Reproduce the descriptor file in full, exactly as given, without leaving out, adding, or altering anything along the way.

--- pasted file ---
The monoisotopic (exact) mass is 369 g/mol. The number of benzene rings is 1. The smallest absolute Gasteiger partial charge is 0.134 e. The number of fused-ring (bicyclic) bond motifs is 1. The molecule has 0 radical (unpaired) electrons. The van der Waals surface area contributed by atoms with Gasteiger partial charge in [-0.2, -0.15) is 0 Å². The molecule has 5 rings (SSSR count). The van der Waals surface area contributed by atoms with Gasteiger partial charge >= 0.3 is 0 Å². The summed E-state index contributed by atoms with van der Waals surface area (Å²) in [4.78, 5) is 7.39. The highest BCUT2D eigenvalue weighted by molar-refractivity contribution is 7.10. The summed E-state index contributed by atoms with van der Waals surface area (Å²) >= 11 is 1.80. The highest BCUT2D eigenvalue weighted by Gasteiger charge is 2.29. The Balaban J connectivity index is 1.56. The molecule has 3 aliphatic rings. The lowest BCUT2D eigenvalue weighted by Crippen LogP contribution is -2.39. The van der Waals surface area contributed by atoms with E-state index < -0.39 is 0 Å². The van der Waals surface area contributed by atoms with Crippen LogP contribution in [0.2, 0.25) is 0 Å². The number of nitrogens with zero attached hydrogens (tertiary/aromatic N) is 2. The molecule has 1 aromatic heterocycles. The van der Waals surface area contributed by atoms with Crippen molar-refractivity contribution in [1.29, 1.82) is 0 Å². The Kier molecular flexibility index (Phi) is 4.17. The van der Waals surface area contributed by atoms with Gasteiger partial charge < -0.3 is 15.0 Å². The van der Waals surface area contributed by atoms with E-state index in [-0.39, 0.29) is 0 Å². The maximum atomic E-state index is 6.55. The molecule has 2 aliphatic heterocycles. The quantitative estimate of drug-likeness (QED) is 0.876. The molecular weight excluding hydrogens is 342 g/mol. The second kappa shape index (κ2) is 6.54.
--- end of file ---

The monoisotopic (exact) mass is 369 g/mol. The number of benzene rings is 1. The smallest absolute Gasteiger partial charge is 0.134 e. The number of fused-ring (bicyclic) bond motifs is 1. The molecule has 0 radical (unpaired) electrons. The van der Waals surface area contributed by atoms with Gasteiger partial charge in [-0.2, -0.15) is 0 Å². The molecule has 5 rings (SSSR count). The van der Waals surface area contributed by atoms with Gasteiger partial charge >= 0.3 is 0 Å². The summed E-state index contributed by atoms with van der Waals surface area (Å²) in [4.78, 5) is 7.39. The highest BCUT2D eigenvalue weighted by molar-refractivity contribution is 7.10. The summed E-state index contributed by atoms with van der Waals surface area (Å²) >= 11 is 1.80. The highest BCUT2D eigenvalue weighted by Gasteiger charge is 2.29. The Balaban J connectivity index is 1.56. The molecule has 3 aliphatic rings. The lowest BCUT2D eigenvalue weighted by Crippen LogP contribution is -2.39. The van der Waals surface area contributed by atoms with E-state index < -0.39 is 0 Å². The van der Waals surface area contributed by atoms with Crippen LogP contribution in [0.2, 0.25) is 0 Å². The number of nitrogens with zero attached hydrogens (tertiary/aromatic N) is 2. The molecule has 1 aromatic heterocycles. The van der Waals surface area contributed by atoms with Crippen molar-refractivity contribution in [1.29, 1.82) is 0 Å². The Kier molecular flexibility index (Phi) is 4.17. The van der Waals surface area contributed by atoms with Gasteiger partial charge < -0.3 is 15.0 Å². The van der Waals surface area contributed by atoms with E-state index in [-0.39, 0.29) is 0 Å². The maximum atomic E-state index is 6.55. The molecule has 2 aliphatic heterocycles. The quantitative estimate of drug-likeness (QED) is 0.876. The molecular weight excluding hydrogens is 342 g/mol. The second kappa shape index (κ2) is 6.54.